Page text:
Empress Of: Trust Me Baby
Three years since her debut album Me, Empress Of (aka singer/songwriter, Lorely Rodriguez) has released two new songs: “In Dreams” and “Trust Me Baby”—both written, produced, engineered and performed by Rodriguez. The latter (co-produced by LA’s Cole MGN) blends in some warm R&B to her usual synth-heavy, sparkly electronic style.
Drake: Nice For What
Drake’s new track (featuring Big Freedia and Letitia Wright on the bridge) “Nice For What” is a sheer celebration of women—specifically independent women—despite heavily sampling Lauryn Hill’s “Ex-Factor” which is about distrust of a lover. (Hill’s song samples Wu-Tang’s “Can It Be All So Simple,” which itself samples Gladys Knight + the Pips’ cover of Barbra Streisand’s “The Way We Were”—just for some serious song inception.) Essentially a song praising women for being self-reliant and truly themselves, the accompanying video features a bunch of women (from Tracy Ellis Ross to Issa Rae, Olivia Wilde, Tiffany Haddish and more) doing everything from riding horses to studying and partying. As a not-so-subtle nod, Drake echoes one of many feminist messages, repeating, “You gotta be nice, for what?”
Kid Cudi: The Rage
With a chorus drawn from the Smashing Pumpkins’ classic “Bullet With Butterfly Wings,” Kid Cudi’s “The Rage” makes for a genre-smashing, mash-up-like banger. And all things considered, the sum is greater than the parts here. Once again the rapper delivers lyrics worth poring over, while the track possesses a rich warmth.
Dr. Dog: Heart Killer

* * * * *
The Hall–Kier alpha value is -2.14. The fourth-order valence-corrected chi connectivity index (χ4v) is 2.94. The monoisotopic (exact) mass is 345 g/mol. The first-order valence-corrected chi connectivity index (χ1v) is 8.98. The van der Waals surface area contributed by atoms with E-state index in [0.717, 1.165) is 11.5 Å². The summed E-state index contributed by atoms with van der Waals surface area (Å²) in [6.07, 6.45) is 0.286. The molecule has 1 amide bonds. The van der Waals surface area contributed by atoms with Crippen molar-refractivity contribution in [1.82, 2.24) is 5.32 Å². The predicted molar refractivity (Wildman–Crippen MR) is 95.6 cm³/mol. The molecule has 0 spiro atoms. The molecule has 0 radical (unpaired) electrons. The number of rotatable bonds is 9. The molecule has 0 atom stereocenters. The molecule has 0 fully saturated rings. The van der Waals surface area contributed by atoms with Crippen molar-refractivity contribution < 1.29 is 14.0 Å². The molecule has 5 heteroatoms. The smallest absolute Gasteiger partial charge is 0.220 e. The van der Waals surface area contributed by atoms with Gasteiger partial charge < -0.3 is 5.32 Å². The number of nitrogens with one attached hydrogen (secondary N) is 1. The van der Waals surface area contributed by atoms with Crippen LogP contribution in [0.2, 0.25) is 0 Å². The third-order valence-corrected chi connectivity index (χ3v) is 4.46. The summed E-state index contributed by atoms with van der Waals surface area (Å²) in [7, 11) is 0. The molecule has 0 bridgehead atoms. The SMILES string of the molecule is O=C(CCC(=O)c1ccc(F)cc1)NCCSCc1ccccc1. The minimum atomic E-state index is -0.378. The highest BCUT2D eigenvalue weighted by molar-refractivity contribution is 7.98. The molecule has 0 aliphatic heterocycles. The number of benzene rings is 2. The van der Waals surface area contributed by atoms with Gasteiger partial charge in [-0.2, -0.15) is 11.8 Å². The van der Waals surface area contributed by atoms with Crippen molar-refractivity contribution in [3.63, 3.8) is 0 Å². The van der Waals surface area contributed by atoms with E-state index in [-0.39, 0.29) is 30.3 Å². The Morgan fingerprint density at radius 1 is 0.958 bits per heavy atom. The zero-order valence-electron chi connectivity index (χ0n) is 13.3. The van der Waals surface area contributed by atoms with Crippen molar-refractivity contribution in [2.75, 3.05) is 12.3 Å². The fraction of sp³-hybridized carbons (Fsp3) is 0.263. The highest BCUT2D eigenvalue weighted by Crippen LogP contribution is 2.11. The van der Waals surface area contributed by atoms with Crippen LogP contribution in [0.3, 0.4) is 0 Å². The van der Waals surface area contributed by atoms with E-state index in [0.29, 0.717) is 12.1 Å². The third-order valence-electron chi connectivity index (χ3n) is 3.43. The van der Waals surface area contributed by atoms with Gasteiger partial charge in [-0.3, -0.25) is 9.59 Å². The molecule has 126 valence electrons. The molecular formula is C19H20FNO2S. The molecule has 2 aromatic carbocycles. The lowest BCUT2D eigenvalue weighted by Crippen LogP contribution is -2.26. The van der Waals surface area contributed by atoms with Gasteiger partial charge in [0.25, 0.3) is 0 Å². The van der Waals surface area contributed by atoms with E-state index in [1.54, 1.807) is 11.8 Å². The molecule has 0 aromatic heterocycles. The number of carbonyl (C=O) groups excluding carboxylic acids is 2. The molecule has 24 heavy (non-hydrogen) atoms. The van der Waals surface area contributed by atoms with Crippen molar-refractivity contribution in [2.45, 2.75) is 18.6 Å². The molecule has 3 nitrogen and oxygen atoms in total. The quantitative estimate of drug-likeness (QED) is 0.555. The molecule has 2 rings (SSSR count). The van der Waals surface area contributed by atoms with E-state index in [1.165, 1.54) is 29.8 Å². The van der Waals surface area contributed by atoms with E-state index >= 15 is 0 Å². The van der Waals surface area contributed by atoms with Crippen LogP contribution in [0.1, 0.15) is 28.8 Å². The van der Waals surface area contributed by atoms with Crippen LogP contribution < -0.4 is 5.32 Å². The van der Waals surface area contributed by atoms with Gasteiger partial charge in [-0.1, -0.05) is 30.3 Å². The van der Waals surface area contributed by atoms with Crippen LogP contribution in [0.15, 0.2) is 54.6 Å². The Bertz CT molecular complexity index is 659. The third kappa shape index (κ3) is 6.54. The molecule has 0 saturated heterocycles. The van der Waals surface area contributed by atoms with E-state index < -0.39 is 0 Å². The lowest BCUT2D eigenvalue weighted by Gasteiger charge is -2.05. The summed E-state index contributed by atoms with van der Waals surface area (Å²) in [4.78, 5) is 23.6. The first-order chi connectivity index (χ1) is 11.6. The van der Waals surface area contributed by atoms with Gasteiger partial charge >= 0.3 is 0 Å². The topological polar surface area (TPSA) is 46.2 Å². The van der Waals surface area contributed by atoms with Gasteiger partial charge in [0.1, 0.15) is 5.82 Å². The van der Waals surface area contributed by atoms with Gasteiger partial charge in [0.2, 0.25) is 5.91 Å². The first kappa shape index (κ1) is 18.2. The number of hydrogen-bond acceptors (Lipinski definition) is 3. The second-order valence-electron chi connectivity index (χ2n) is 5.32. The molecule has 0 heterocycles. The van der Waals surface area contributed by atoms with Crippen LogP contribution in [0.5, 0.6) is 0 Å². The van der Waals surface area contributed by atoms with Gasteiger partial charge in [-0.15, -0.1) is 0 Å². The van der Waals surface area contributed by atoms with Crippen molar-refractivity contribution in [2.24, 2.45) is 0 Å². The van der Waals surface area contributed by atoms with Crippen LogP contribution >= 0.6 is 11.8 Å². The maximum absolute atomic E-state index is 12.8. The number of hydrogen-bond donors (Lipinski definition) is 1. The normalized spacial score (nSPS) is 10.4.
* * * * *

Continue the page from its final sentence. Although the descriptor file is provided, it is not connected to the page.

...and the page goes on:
Dr. Dog returns with “Heart Killer,” taking their signature vocals and guitar-driven grooves to a new level. A true demonstration of their musical talents, the song was recorded to a 16-track analogue tape during production, as were the other tunes on the their forthcoming album Critical Equation. It will be released on 27 April.
Okkervil River: Don’t Move Back To LA
Another clever, compelling work dedicated to thoughts of moving west, “Don’t Move Back To LA” offers Okkervil River’s laundry list of reasons to stay east—or anywhere else. Will Sheff’s lyricism—cast out through his recognizable gravelly vocals—toes a comedic line, addressing license renewal and alcohol intake. But it’s the video Sheff directs that makes the greatest case, featuring beautiful imagery of both New York and a New Hampshire farm. The video also acts as a call to action for donations to the American Farmland Trust, emphasizing the altruism at play.
Confidence Man: Don’t You Know I’m In A Band
With “Don’t You Know I’m In A Band,” Melbourne-based band Confidence Man offers a slice of dance-floor wit. The video, directed by Schall & Schnabel, features all four members traipsing through magazine spreads—posing, dancing and triggering some hearty laughs. The track appears on their forthcoming Confident Music For Confident People debut album.
The Staple Singers: I’ll Take You There
Yvonne Staples of soul trio The Staple Singers has died at 80 years old. Yvonne replaced her brother in the band after he was drafted into the army, making the group three sisters with their father on guitar. The song “I’ll Take You There” was a Billboard top 100 in 1972 (when it was released) and spent some 15 weeks on the chart. Later it was covered and sampled several times; perhaps most notably in Salt-n-Pepa’s “Let’s Talk About Sex.” The upbeat track (oftentimes viewed as a kind of utopian anthem in which the civil rights movement was successful) is full of call-and-response, cheerful horns and approachable chords.